We tend to remember strange things from our childhood.

Jesus was there that day, as he always is. And he took care of me as he always does. I ended up leaving the Catholic Church a few years later, but story is for another time.

I see the signs now, "Catholic Come Home." They make me chuckle. Come home to eternal damnation is what I hear when I read those signs, and I am not interested in that. I read a lot about people who have left the institutional church for a variety of reasons. I can understand why sometimes. Is it just me, or has the church (as a whole, and not just the Catholic church) gotten away from what it was intended to be?

Tuesday, October 9, 2012

Does God punish sin?

Summary so far: Job is a righteous rich man, who loses everything except his life, and apparently his wife. His friends come to comfort him, and when they go to see him, can hardly recognize him. They spend seven days in silence together, and finally Job speaks, mourning the day he was born. Then Eliphaz speaks... I just want to highlight a few of the things he says. Wish I had time to go through it all. red letters are Scripture, black bold letters are comments.

Chapter 4 (ESV)
Your words have supported those who stumbled;
    you have strengthened faltering knees.
But now trouble comes to you, and you are discouraged;
    it strikes you, and you are dismayed

Job, you have been helpful and supportive to many. Now it your time to receive help and support. Not a bad thought, but perhaps a little cold or blunt at the moment. 
“Consider now: Who, being innocent, has ever perished? How about every single one. Every person eventually perishes. Part of the problem I see here is the same thing I see in modern preaching, it weighs experience and emotion over truth. Surely this man has seen or known of a child that died young, or a good person who suffered. But we attribute some evil to that person without a real basis. Perhaps that child would have become a murderer or thief. Surely Job has some hidden sin that makes him guilty. 

    Where were the upright ever destroyed? No and Yes. No one is really righteous, but several decent people have endured suffering while less desirable have prospered.

As I have observed, those who plow evil
    and those who sow trouble reap it. A generalization much like a proverb, but not a hard and fast rule. Unless you count judgment day, which I don't think he was.
17 ‘Can a mortal be more righteous than God? Nope!
    Can even a strong man be more pure than his Maker? No again.

Chapter 5 (ESV)

Resentment kills a fool,
    and envy slays the simple.
I myself have seen a fool taking root,
    but suddenly his house was cursed.

Is he calling Job a fool? Is he blaming Job for his calamity? It sure sounds like it. Why is it that everyone looking in from the outside wants to stand in judgment?

“But if I were you, I would appeal to God;
    I would lay my cause before him.

Cannot argue with this advice! It just seems to lack a little when placed in with everything else he has to day. A little bit of truth in with a lot of mush.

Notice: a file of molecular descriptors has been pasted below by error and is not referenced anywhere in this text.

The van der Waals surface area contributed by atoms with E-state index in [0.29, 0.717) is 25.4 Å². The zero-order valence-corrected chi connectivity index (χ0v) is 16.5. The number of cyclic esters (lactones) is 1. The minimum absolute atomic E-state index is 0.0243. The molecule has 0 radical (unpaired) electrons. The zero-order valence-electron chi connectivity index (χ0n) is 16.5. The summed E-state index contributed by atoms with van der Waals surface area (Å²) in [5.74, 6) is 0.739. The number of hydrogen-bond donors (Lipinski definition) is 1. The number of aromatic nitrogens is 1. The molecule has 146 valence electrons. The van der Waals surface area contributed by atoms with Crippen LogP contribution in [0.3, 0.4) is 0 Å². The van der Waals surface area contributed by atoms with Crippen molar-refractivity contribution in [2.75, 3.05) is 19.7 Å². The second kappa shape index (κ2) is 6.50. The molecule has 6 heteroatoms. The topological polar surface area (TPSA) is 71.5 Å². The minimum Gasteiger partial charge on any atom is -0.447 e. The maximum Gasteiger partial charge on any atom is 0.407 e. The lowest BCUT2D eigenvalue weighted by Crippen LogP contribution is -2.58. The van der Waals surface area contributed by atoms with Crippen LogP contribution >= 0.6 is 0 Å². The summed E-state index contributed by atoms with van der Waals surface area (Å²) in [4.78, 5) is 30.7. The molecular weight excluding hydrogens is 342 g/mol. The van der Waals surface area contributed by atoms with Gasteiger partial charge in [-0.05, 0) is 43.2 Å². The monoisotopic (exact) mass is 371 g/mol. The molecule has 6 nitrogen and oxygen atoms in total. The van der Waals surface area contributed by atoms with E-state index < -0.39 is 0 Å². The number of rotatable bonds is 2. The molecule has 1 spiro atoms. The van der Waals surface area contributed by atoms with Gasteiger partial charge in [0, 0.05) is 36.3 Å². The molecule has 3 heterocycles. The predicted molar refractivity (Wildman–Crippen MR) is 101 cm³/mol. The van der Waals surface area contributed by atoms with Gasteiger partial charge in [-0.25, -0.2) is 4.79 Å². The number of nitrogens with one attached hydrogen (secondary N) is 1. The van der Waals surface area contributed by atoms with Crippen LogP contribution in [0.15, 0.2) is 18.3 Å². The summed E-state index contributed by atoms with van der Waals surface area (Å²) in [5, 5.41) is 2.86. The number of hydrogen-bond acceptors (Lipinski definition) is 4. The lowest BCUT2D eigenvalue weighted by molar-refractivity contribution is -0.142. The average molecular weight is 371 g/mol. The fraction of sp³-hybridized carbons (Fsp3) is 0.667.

17 “Blessed is the one whom God corrects;
    so do not despise the discipline of the Almighty.

The word "discipline" is the Hebrew word "muwcar" and carries with it the idea of correction or chastening. Taken in the deepest sense, this means that Job, or anyone who endures trouble, can and should consider themselves blessed. (See James 1:3) Again, good advice, but taken in the context of his other comments, I think Eliphaz is more focused on the idea of God punishing Job for his sins, rather than focusing on the sovereignty of God, which I believe James is speaking of.

18 For he wounds, but he also binds up;
    he injures, but his hands also heal.

There is a very deep beauty in this verse. I wonder if either of them see it.

27 “We have examined this, and it is true.
    So hear it and apply it to yourself.”

This is what we believe, so it must be true. Listen to me. Yet did Eliphaz really hear himself? Was he listening to Job, feeling his pain, or was he just looking to justify his belief system by ascribing fault to Job and removing fault from God?

I think that there is both wisdom and foolishness in Eliphaz's response. He is a little harsh when it comes to his friend, who is frustrated and grieving. It sounds as if he begins by saying, "How does it feel now that the shoe is on the other foot? He speaks some truth, or perhaps regurgitates it without even understanding it. Again, it reminds me of those preachers I hear whose plan of study is to read someone else's book or sermon. They preach with passion, maybe even conviction, and perhaps one of the people they hope to convict is their own selves.

Or not.

Sunday, October 7, 2012

Job's frustration and anger

For 7 days Job and his friends sat in silence. But sometimes, actions speak louder than words. How were those 7 days spent? Were there pats on the back and looks of sympathy? Or was there some whispering and looks of condensation. Whatever it was, when Job finally speaks, it seems to be out of frustration.

He curses the day he was born, and wishes he had died at birth. Depression has set in. Or is it anger, the second stage of grief. It appears that Job is angry. Why did this have to happen to him? Why had he been born? Why hadn't he died at birth? Why him?